Examining the benefits and harms of Alzheimer's disease screening for family members of older adults: Study protocol for a randomized controlled trial

Nicole R. Fowler, Katharine J. Head, Anthony J. Perkins, Sujuan Gao, Christopher M. Callahan, Tamilyn Bakas, Shelley D. Suarez, Malaz A. Boustani

Research output: Contribution to journalArticle

Abstract

Background: Multiple national expert panels have identified early detection of Alzheimer's disease and related dementias (ADRD) as a national priority. However, the United States Preventive Services Task Force (USPSTF) does not currently support screening for ADRD in primary care given that the risks and benefits are unknown. The USPSTF stresses the need for research examining the impact of ADRD screening on family caregiver outcomes. Methods: The Caregiver Outcomes of Alzheimer's Disease Screening (COADS) is a randomized controlled trial that will examine the potential benefits or harms of ADRD screening on family caregivers. It will also compare the effectiveness of two strategies for diagnostic evaluation and management after ADRD screening. COADS will enroll 1800 dyads who will be randomized into three groups (n = 600/group): the 'Screening Only' group will receive ADRD screening at baseline and disclosure of the screening results, with positive-screen participants receiving a list of local resources for diagnostic follow-up; the 'Screening Plus' group will receive ADRD screening at baseline coupled with disclosure of the screening results, with positive-screen participants referred to a dementia collaborative care program for diagnostic evaluation and potential care; and the control group will receive no screening. The COADS trial will measure the quality of life of the family member (the primary outcome) and family member mood, anxiety, preparedness and self-efficacy (the secondary outcomes) at baseline and at 6, 12, 18 and 24 months. Additionally, the trial will examine the congruence of depressive and anxiety symptoms between older adults and family members at 6, 12, 18 and 24 months and compare the effectiveness of two strategies for diagnostic evaluation and management after ADRD screening between the two groups randomized to screening (Screening Only versus Screening Plus). Discussion: We hypothesize that caregivers in the screening arms will express higher levels of health-related quality of life, lower depressive and anxiety symptoms, and better preparation for caregiving with higher self-efficacy at 24 months. Results from this study will directly inform the National Plan to Address Alzheimer's Disease, the USPSTF and other organizations regarding ADRD screening and early detection policies. Trial registration: ClinicalTrials.gov, NCT03300180. Registered on 3 October.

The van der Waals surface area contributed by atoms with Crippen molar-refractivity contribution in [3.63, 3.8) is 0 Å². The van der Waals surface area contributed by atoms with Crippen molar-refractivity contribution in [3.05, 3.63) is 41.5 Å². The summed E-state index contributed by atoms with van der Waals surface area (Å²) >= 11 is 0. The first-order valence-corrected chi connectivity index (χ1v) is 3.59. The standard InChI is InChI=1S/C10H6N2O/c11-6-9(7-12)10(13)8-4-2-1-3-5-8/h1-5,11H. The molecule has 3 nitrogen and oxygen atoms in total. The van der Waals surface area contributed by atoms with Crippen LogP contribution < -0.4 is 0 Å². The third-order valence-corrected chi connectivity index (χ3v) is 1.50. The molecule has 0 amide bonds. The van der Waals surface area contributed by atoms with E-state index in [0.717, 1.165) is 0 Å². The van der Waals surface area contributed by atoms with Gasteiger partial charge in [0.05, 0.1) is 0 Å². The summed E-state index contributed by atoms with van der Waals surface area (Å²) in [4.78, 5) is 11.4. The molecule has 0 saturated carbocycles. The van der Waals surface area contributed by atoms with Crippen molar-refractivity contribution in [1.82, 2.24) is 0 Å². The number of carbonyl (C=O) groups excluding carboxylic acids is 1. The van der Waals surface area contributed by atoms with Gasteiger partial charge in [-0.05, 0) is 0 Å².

Original languageEnglish (US)
Article number202
JournalTrials
Volume21
Issue number1
DOIs
StatePublished - Feb 19 2020

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Keywords

  • Alzheimer's disease
  • Benefits
  • Caregivers
  • Dementia
  • Family
  • Harms
  • Screening

ASJC Scopus subject areas

  • Medicine (miscellaneous)
  • Pharmacology (medical)

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